Aren’t the misunderstandings between Sinhala Buddhists and Muslims artificially created?
I appreciate and endorse Dr Ranga Kalanasooriya’s views in his March 1, 2016 column in the Daily Mirror reiterating the need to seek means to create better understanding between Sinhala Buddhists and Muslims.
Details of burning issues faced by Muslims provided in my response were aimed at highlighting their current miserable plight to dispel the myth that Muslims float in wealth and do not care for the country.
The reality is that, according to a survey by Dr A.M.M.Riyas, only five percent of the Muslim community is well to do while 25 per cent belongs to middle class and the remaining 70 per cent live below poverty line suffering from vicious related health, education and illiteracy problems.
This segment remains ignored by successive governments and their own politicians. The need of the hour is to attend to their legitimate grievances, help alleviate their sufferings, give them some hope in life and make them feel part of the system.
In this regard it is time that governments take the Muslim community into confidence and provide them with job opportunities from government establishments, armed forces, semi government and other sectors to help solve their socio- economic problems.
Abandoned by politicians and their religious body, the All Ceylon Jamiathul Ulema, ACJU, alike the Muslim civil society has come forward to guide and rescue the community. The result was the establishment of National Shoora Council comprising 18 national organisations besides intellectuals and others from different fields. Its chairman is Tariq Mahmud, son of late veteran Muslim politician Dr Badiudin Mahmud.
While seeking to ensure harmony between the two communities the NSC has been looking inward to rectify any error on the part of the community.
Addressing the second annual general meeting of the NSC at the Moors Islamic Cultural Home ,Lilly Avenue, Colombo-6 on 20 March 2016, its newly elected Vice President and analyst Riza Yehiya said that the “ gloomy situation has created a “ Siege Mentality” within the community .However the NSC has uplifted the spirit and given some direction and hope. He emphasized the need to look inward for self correction measures to reposition the community as integral part of the country in the fast changing socio-political climate.
Encouraged by the success of NSC, Muslims in the other areas too formed civil society organizations such as Kandy Forum, Eastern Civil Society, Puttalam Muslim group and numerous other organisations.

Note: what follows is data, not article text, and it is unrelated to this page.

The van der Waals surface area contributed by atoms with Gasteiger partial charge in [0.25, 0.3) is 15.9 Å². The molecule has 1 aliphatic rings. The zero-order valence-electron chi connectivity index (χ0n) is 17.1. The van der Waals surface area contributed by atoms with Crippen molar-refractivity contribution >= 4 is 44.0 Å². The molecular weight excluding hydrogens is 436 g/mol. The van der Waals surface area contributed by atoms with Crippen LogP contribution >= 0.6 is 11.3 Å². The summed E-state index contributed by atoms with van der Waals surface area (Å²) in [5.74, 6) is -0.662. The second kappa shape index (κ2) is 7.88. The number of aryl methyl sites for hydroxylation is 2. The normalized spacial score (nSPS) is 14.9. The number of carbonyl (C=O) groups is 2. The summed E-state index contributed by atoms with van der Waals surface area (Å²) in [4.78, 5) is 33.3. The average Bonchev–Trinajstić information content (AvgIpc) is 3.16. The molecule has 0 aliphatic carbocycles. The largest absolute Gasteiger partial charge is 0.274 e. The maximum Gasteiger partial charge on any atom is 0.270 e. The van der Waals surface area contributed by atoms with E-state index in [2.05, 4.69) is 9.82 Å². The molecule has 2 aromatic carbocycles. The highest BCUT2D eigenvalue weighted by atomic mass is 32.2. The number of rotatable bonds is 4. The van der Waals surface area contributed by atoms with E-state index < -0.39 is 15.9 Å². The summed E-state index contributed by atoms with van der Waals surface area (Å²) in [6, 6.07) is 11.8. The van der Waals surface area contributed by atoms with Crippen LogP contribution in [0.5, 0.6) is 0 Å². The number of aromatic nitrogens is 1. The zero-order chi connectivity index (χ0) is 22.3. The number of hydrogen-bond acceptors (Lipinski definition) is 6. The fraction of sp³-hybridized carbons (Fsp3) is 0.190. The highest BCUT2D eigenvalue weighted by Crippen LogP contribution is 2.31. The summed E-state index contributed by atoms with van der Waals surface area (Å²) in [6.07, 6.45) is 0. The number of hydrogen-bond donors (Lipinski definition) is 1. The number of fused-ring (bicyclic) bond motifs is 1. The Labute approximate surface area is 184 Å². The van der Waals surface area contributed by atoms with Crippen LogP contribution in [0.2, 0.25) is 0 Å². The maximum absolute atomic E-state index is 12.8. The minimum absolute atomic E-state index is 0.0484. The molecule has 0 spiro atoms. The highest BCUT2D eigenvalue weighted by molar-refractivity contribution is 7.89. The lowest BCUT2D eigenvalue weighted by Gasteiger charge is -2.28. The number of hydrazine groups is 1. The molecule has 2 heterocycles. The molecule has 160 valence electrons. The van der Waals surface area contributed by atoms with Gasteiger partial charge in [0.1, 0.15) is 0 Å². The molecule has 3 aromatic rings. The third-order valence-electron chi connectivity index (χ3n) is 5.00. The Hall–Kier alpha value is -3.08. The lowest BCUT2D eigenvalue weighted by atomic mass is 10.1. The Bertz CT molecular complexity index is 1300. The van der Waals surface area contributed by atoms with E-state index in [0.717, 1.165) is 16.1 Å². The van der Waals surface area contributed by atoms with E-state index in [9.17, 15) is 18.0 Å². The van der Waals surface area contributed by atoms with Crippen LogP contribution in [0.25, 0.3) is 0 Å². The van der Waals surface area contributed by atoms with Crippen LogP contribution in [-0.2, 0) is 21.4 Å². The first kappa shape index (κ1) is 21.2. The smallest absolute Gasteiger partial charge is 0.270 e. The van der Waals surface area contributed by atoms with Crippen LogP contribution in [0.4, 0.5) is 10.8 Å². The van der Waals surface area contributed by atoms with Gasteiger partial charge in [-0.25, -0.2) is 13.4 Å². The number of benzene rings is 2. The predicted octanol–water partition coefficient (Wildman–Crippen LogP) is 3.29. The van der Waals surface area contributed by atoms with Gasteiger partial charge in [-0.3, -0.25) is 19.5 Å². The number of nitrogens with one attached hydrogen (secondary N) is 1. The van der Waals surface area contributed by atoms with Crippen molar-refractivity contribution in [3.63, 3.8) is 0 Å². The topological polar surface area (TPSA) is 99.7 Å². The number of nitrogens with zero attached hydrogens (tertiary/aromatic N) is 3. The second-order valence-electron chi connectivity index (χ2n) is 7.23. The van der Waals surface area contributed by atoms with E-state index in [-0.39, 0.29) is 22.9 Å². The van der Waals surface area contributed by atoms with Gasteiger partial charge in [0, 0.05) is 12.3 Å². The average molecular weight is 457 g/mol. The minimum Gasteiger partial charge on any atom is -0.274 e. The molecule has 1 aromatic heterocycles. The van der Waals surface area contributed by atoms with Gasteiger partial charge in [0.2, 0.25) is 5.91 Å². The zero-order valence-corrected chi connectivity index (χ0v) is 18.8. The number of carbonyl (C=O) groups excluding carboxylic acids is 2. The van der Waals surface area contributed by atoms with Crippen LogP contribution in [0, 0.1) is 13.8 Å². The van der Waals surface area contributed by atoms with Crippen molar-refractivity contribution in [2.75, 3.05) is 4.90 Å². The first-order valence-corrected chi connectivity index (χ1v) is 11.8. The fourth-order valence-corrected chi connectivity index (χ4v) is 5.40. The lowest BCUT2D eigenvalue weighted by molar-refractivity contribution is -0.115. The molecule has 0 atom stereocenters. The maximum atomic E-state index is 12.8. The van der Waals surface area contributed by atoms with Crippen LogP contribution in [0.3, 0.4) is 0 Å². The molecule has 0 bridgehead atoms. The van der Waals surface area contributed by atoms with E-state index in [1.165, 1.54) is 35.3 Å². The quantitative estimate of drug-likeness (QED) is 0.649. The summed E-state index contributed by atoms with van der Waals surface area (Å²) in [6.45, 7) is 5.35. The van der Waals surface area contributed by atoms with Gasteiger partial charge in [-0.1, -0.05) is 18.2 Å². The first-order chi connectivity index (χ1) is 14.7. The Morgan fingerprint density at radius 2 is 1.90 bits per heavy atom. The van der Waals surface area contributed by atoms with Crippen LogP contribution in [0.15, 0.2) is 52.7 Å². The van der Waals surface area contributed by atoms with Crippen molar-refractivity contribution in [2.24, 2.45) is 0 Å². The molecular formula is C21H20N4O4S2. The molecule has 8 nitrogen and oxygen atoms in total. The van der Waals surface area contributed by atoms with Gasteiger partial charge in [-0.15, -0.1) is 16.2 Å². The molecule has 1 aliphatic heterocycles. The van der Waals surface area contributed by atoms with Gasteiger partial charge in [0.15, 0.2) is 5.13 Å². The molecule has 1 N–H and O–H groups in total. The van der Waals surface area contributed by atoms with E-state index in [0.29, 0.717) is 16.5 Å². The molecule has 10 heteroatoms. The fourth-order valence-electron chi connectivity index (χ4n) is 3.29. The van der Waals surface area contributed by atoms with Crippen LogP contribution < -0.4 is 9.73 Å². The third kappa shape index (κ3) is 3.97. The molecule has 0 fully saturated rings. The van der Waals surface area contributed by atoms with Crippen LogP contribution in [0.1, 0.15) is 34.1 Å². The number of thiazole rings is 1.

They are stretching their hands of friendship to Sinhala Buddhists. This is a welcome trend for communal harmony.
Meanwhile it is time that mainstream Sinhala Buddhists free themselves from racist elements that dominated the island’s politics from 1930s onwards.
For example even today in places of ethnic tension, Sinhala Buddhists and Muslims live in harmony. For example according to a research by Secretariat for Muslims, people in and around Devanagala in Mawanella and Kuragala, Daftar Jailani, in Balangoda have no problem. Buddhist monks in these two places maintain healthy relations and peace. They are respected by both communities.
However it was outside nationalist organizations such as BBS, Ravana Balakaya and Sihala Ravaya who create unnecessary controversies, build up ethnic tension and pit the two communities against each other.
Unless these destructive forces, hell bent on annihilating Muslims, are tamed it is unlikely that the country could enjoy peace or move ahead. Therefore isn’t it time for mainstream Sinhala Buddhists who failed to produce a national leader who could think for the whole country, to study the disastrous impact of racism on them and seek means to rectify the damage.
These racists groups are new phenomena. The question is who are they and from where do they emerge? Why state patronage for their hooliganism? Who is financing them and why this hostility and violent organized attacks on Muslims which will not help the Sinhala Buddhists in any way? Instead had caused considerable damage to its image.
To cite an example I was in Islamabad to address a two-day conference on the $ 46 billion China-Pakistan economic corridor and the growing rivalry in the Indian Ocean” on 14 and 15 March 2016. The first question posed to me by a professor from one of Islamabad universities was about attacks on the island’s Muslims by Bodu Bala Sena.